Rheumatoid Arthritis as a Risk Factor for Coronary Artery Calcification and Obstructive Coronary Artery Disease in Patients with Chest Pain: A Registry Based Cross-Sectional Study
Received 24 February 2020
Accepted for publication 11 May 2020
Published 24 June 2020 Volume 2020:12 Pages 679—689
Checked for plagiarism Yes
Review by Single-blind
Peer reviewer comments 4
Editor who approved publication: Professor Vera Ehrenstein
Andreas Bugge Tinggaard,1 Annette de Thurah,2 Ina Trolle Andersen,3 Anders Hammerich Riis,3 Josephine Therkildsen,1 Simon Winther,4 Ellen-Margrethe Hauge,2 Morten Bøttcher1
1Department of Cardiology, Hospital Unit West, Herning, Denmark; 2Department of Rheumatology, Aarhus University Hospital, Aarhus, Denmark; 3Department of Clinical Epidemiology, Aarhus University Hospital, Aarhus, Denmark; 4Department of Cardiology, Aarhus University Hospital, Aarhus, Denmark
Correspondence: Andreas Bugge Tinggaard Tel +0045 30272717
Purpose: To examine the occurrence and severity of coronary artery disease (CAD) in patients with rheumatoid arthritis (RA) compared to non-RA patients in a population referred for coronary computed tomography angiography (CTA) due to chest pain.
Patients and Methods: In this cross-sectional study, 46,210 patients from a national CTA database were included. Patients with RA were stratified on serology, treatment with conventional synthetic or biological disease-modifying antirheumatic drugs (DMARDs), and the need for relapse or flare treatment with intraarticular or -muscular glucocorticoid injections (GCIs). Primary outcomes were coronary artery calcium score (CACS) > 0 and CACS ≥ 400, and secondary outcome was obstructive CAD. Associations between RA and outcomes were examined using logistic regression and results were adjusted for age, sex, cardiovascular risk factors and comorbidities.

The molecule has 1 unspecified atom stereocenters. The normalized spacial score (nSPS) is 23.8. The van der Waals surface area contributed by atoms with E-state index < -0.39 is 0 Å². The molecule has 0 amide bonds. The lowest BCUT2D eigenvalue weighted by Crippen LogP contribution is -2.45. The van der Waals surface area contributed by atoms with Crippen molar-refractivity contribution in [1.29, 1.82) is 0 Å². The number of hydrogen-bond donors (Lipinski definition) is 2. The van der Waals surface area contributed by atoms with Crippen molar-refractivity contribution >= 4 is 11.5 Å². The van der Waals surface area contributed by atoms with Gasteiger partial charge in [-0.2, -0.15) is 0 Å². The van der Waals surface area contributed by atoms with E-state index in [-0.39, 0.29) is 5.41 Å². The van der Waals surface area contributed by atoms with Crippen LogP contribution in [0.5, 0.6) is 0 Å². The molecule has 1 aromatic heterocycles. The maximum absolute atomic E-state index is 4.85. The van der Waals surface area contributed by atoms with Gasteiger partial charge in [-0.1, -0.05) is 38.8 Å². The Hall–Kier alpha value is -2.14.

Results: A total of 395 (0.9%) RA patients were identified. In overall RA, crude odds ratio (OR) for having CACS > 0 was 1.48 (1.21– 1.82) and 1.52 (1.15– 2.01) for CACS ≥ 400, whereas adjusted ORs were 1.08 (0.86– 1.36) and 1.21 (0.89– 1.65), respectively. Seropositive RA patients had adjusted OR of 1.16 (0.89– 1.50) for CACS > 0 and 1.37 (0.98– 1.90) for CACS ≥ 400. Patients who had received ≥ 1 GCI in the period of 3 years prior to the CTA had an adjusted OR of 1.37 (0.94– 2.00) for having CACS > 0 and 1.46 (0.92– 2.31) for CACS ≥ 400.
Conclusion: This is the first large-scale, CTA-based study examining the occurrence and severity of CAD in RA patients with symptoms suggestive of cardiovascular disease. A higher prevalence of coronary artery calcification was found in RA patients. After adjusting for age, sex, cardiovascular risk factors and comorbidities, the tendency was less pronounced. We found a trend for increased coronary calcification in RA patients being seropositive or needing treatment with GCI for a relapse or flare.
Keywords: rheumatoid arthritis, computed tomography angiography, coronary artery disease, coronary artery calcium score, cross-sectional
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